IBM's OS/2 Warp will survive through a new focus on network computing, said executives in charge of the operating system. They outlined a roadmap for the repositioning of OS/2, a strategy devised by chief executive Lou Gerstner. This includes client and server updates in 1997 and a major upgrade early in 1998.
John Thompson, general manager of the Personal Software Products unit, said Gerstner agreed, earlier this year, to keep OS/2 alive earlier, provided it was focused on a clearer network computing model. His vice president of marketing, Donn Atkins, said there would be a "mega release" early in 1998. This will incorporate network computing features such as central security controls and improved TCP/IP and Web support.
However, individual new functions that do not affect the kernel will be made available for downloading before the new release, as they are developed. Earlier statements that OS/2 would in future be upgraded through standalone add-ons rather than changes to the kernel had aroused speculation that IBM would dump work on the kernel, but Atkins said the suspension of this work was "only temporary" and changes would be made in 1998, when there will be a completely new client kernel.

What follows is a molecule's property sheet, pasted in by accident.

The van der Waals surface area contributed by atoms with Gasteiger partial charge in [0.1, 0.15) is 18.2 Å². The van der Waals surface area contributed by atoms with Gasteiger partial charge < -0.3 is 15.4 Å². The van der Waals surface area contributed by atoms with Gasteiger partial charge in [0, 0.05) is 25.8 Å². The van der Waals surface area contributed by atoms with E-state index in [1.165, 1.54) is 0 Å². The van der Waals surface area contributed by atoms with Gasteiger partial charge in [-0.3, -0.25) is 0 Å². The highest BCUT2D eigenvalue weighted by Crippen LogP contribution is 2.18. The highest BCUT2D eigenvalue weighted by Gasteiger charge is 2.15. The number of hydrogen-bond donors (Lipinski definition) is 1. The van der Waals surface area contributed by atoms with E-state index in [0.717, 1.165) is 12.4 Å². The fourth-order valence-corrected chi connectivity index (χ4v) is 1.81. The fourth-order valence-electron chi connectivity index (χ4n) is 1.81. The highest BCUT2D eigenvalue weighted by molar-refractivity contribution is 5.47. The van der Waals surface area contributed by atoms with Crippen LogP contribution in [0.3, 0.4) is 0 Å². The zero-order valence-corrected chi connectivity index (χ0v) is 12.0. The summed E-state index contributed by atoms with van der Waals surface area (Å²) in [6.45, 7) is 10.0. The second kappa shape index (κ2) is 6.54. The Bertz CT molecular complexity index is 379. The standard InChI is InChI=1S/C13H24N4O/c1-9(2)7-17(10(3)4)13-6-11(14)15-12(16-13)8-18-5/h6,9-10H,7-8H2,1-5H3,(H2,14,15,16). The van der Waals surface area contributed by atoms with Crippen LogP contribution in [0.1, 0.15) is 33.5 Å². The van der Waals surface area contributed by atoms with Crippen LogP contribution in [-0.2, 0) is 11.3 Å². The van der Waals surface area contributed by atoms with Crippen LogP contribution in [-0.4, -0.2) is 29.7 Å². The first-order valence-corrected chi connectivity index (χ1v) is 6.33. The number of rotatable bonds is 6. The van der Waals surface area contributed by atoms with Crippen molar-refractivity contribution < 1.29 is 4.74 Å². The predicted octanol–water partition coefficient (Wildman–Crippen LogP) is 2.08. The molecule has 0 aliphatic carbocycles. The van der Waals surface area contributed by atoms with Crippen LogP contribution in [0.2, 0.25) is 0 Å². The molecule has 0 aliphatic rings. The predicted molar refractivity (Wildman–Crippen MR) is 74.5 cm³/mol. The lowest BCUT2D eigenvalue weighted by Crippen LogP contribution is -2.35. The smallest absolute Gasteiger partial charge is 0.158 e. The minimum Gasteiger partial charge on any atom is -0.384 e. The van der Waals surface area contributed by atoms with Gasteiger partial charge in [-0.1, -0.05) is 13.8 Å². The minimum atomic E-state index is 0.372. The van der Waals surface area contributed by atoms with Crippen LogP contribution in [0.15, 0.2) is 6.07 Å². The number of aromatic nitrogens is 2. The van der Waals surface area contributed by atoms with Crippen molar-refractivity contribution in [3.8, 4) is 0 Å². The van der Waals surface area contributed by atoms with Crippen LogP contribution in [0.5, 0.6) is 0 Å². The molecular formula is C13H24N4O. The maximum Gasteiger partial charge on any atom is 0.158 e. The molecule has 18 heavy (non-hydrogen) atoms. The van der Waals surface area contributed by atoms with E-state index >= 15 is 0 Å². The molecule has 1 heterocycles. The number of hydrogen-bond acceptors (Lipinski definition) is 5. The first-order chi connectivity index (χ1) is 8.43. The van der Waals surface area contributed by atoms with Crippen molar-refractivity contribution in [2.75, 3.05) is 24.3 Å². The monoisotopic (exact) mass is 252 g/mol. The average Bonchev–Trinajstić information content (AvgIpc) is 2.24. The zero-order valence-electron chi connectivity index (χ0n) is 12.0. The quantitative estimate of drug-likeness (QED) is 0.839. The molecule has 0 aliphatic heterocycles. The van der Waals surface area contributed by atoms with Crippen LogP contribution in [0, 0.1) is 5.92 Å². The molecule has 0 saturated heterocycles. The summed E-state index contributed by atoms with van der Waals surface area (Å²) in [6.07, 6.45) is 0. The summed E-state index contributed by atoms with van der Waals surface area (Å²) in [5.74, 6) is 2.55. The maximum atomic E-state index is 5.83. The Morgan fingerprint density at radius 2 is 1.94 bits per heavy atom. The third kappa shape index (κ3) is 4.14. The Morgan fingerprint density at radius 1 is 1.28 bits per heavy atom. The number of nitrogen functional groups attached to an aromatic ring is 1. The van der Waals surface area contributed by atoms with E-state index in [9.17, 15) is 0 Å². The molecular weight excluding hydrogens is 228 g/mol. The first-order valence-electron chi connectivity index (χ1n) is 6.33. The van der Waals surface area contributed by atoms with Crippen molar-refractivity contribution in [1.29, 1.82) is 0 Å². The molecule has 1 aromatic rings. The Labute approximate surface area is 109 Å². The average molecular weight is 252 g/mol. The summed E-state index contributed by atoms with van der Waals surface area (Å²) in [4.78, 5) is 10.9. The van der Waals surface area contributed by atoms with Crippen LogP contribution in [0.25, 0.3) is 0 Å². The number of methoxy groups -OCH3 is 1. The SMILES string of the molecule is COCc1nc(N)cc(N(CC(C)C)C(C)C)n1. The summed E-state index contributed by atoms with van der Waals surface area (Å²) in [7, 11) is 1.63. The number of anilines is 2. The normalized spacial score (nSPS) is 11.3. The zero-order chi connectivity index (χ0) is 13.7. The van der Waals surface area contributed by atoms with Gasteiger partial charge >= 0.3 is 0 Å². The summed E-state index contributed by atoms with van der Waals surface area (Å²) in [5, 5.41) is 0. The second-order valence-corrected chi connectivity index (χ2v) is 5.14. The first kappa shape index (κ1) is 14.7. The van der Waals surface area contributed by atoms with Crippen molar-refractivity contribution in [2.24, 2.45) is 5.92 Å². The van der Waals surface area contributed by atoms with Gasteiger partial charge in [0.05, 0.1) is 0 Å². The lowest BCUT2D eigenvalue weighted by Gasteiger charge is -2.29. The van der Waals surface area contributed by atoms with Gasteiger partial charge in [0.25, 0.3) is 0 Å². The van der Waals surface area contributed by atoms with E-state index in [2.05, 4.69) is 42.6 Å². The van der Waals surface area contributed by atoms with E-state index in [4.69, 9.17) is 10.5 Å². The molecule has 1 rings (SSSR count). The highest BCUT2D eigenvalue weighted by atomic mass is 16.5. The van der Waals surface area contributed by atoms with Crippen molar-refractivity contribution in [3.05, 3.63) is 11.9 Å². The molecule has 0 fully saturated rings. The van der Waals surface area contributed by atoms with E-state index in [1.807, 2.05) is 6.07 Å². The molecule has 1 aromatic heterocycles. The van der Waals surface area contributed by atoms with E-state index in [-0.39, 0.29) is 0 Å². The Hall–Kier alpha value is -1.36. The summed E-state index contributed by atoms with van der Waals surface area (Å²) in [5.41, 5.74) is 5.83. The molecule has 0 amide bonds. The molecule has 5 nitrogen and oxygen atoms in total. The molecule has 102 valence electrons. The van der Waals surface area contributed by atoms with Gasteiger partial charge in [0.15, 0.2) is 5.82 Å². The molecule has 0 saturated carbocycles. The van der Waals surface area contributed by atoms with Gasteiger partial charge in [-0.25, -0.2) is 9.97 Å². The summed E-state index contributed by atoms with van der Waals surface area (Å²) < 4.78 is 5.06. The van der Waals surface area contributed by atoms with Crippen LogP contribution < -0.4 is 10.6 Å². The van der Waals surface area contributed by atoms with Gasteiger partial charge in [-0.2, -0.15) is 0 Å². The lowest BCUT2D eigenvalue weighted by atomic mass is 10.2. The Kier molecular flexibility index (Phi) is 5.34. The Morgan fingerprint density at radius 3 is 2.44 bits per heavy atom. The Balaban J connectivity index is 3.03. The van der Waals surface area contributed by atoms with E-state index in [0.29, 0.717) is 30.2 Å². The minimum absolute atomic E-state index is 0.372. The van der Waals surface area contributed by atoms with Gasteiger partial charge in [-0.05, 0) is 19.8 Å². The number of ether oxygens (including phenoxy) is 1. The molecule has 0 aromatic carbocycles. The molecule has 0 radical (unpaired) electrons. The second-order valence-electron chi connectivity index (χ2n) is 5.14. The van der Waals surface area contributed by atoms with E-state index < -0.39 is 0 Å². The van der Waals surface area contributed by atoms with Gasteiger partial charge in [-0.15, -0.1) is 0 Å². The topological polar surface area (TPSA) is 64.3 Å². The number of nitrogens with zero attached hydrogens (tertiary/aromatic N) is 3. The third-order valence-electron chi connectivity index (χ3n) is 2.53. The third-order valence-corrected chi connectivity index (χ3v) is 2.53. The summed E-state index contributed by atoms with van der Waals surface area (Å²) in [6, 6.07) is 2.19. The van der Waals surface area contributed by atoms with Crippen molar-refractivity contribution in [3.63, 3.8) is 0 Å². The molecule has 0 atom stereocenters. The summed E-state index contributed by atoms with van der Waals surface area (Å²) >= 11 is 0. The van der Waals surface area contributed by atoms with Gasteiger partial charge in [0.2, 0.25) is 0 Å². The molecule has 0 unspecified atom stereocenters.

The strategy for 1997 is to make OS/2 a universal access platform to any application on the Web. It will be opened up to third party Java tools and will be offered with a far wider range of services and products from partners.
The improvement to the client kernel will be important to restoring OS/2's competitiveness. That and poor Java performance are the main doubts that hang over the system, but IBM said it is already beta testing a new Java client.
A server version of the new Java features announced earlier this month will be released in the first half of 1997.
Other add-on upgrades slated for 1997 are improvements to TCP/IP support on client and server sides, browser-based administration, a firewall and proxy server, electronic mail and newsgroups. There will also be support for network computing protocols, as laid down by Oracle and other NC specifiers, so that OS/2 can support IBM and third party NCs. Anothe rserer improvement will be support for OS/2 as a Web server.
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